Michael J. White


Michael J. White’s work lies principally in the areas of history of philosophy, science and mathematics, especially during Greek and Roman antiquity, of formal logic, and of political philosophy and related areas of moral theory and jurisprudence. His recent interests include the history and theory of natural law and the interaction of this tradition with theology and with other jurisprudential traditions such as legal positivism. At the College of Law he teaches contemporary jurisprudence, Great Traditions in Jurisprudence (historical jurisprudence), and seminars on the natural law tradition, legal positivism, and other topics in jurisprudence.

White was formerly affiliated with the ASU Department of Philosophy, now housed in the School of Historical, Philosophical and Religious Studies, and joined the law faculty in 2004. He currently is affiliated with the history and philosophy of science program in ASU’s School of Life Sciences. He is the author of five books and the co-editor of a volume of philosophy essays, and has published more than 60 articles and chapters in scholarly publications.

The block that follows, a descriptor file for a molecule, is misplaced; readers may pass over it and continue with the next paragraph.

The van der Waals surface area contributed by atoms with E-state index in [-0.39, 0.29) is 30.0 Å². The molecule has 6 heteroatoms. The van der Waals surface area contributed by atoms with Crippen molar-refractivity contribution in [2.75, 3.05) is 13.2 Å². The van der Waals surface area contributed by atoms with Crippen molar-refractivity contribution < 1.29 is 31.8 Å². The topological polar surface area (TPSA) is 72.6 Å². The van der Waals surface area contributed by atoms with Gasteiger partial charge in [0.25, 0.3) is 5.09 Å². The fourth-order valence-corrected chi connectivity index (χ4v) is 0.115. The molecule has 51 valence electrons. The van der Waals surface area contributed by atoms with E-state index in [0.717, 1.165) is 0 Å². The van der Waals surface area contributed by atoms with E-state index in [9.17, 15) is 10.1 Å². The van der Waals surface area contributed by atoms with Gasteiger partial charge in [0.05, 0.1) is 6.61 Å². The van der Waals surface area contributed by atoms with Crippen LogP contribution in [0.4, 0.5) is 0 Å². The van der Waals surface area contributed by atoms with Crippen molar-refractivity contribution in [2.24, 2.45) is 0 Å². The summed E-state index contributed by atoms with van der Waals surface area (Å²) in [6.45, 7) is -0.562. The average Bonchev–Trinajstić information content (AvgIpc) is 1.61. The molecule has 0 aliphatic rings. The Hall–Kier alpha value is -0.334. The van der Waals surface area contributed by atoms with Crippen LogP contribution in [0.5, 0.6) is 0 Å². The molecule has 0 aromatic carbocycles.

In addition to his appointment at ASU, White has been a visiting faculty member at the University of Texas at Austin and at the University of Arizona, a fellow of the National Humanities Center, and the recipient of a research grant from the National Science Foundation.


Selected Works

Political Philosophy: A Historical Introduction (Oneworld 2003).

Partisan or Neutral? The Futility of Public Political Philosophy (Rowman & Littlefield 1997).

Michael White & Patrick M. Brennan, The Disappearance of Natural Authority and the Elusiveness of Nonnatural Authority, in Civilizing Authority: Society, State and Church (Lexington Books 2007).


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Assistant: Estela Obregon

Curriculum Vitae

B.A., Anthropology, Arizona State University (1970)

M.A., Philosophy, University of California, San Diego (1972)

C.Phil., Philosophy, University of California, San Diego (1973)

Ph.D., Philosophy